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Planet Analog Does NASA Johnson Space Center Flyby

On July 7, Chuck Murray, Senior Technical Editor for Design News and myself, Steve Taranovich, Editor-in-chief, Planet Analog visited the behind-the-scenes operations of the Orion program at NASA Johnson Space Center in Houston. Orion, a new spacecraft that will carry man into a new era of space exploration. Orion will carry us farther in space than we have ever gone before. See my EDN article on Orion from late last year for an extensive overview of the systems of this amazing spacecraft. The articles to come from our trip will be a follow on to that article.

In the coming weeks you can expect an exciting group of technical articles on Orion from Chuck at Design News and myself on Planet Analog and EDN. Keep an eye out on all three sites as well as on EETimes which may carry some of these articles as well.

The following slideshow will give a brief outline of what we experienced at NASA and a bit about what our coming articles and blogs will address in great detail. The articles will be about the exceptionally talented NASA people working within the Orion program within a tight budget, but firmly dedicated to the safety of the astronaut space explorers on board. Using their creativity and clever ideas, these men and women have managed to work technological feats that will make this program capture the imagination of the world just as the 60s quest to land a man on the moon did.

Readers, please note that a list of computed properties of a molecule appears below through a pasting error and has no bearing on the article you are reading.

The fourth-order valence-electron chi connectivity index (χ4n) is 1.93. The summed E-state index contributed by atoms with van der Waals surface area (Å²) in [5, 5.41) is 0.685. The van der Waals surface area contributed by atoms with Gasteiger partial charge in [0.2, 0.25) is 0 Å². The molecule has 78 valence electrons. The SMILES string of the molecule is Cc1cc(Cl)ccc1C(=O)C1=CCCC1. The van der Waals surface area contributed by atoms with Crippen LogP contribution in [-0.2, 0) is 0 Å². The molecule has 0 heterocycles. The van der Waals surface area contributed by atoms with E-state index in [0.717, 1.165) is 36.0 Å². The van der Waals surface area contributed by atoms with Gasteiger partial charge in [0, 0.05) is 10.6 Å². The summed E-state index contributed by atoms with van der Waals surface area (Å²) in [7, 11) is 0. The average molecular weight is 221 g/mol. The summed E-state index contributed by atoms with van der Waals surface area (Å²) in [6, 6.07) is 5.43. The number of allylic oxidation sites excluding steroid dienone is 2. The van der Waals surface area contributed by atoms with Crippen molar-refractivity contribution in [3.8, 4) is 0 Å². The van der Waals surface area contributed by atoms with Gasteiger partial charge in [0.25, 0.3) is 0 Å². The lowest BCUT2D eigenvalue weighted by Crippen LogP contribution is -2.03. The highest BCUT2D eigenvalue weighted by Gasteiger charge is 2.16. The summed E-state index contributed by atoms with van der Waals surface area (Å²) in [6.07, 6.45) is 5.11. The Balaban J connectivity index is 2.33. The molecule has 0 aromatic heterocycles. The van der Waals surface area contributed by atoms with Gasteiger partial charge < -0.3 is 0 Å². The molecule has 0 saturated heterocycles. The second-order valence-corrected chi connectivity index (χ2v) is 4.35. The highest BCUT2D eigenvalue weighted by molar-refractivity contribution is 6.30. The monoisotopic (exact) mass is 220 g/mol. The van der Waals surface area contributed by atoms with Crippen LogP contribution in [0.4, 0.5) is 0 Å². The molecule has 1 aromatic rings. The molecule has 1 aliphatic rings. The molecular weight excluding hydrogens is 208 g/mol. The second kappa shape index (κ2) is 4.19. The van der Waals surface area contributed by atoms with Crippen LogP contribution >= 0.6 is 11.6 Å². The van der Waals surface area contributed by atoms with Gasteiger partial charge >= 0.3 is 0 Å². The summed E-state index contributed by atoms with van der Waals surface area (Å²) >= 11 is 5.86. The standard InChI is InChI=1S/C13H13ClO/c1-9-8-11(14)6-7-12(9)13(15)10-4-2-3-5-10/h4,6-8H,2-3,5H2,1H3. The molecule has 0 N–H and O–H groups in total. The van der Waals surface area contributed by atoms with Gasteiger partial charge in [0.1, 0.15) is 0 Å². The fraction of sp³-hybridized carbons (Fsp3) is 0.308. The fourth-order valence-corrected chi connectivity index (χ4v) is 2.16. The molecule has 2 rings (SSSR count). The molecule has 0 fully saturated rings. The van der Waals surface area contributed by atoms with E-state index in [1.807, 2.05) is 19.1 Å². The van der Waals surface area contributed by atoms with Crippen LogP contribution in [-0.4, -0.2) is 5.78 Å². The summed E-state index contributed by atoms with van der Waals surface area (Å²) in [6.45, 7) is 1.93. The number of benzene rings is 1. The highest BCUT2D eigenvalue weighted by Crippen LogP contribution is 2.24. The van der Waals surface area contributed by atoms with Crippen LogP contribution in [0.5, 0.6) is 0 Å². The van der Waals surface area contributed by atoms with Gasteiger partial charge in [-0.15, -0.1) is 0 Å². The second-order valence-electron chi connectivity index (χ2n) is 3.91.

A mock-up of what will be in front of the astronauts with the 'glass cockpit' and 'edge keys' on the perimeter of each of three screens. The Space Shuttle has close to 2,000 switches and buttons and 10 panels where the Orion has just 60 manual buttons and only three screens in front of the astronauts (screens are split with an upper and lower display). The ePROC or Electronic Procedure system was designed as an alternative to reduce crew workload.

A mock-up of what will be in front of the astronauts with the “glass cockpit” and “edge keys” on the perimeter of each of three screens. The Space Shuttle has close to 2,000 switches and buttons and 10 panels where the Orion has just 60 manual buttons and only three screens in front of the astronauts (screens are split with an upper and lower display). The ePROC or Electronic Procedure system was designed as an alternative to reduce crew workload.

Click here to see the next photo, on EBNs sister publication, Planet Analog.

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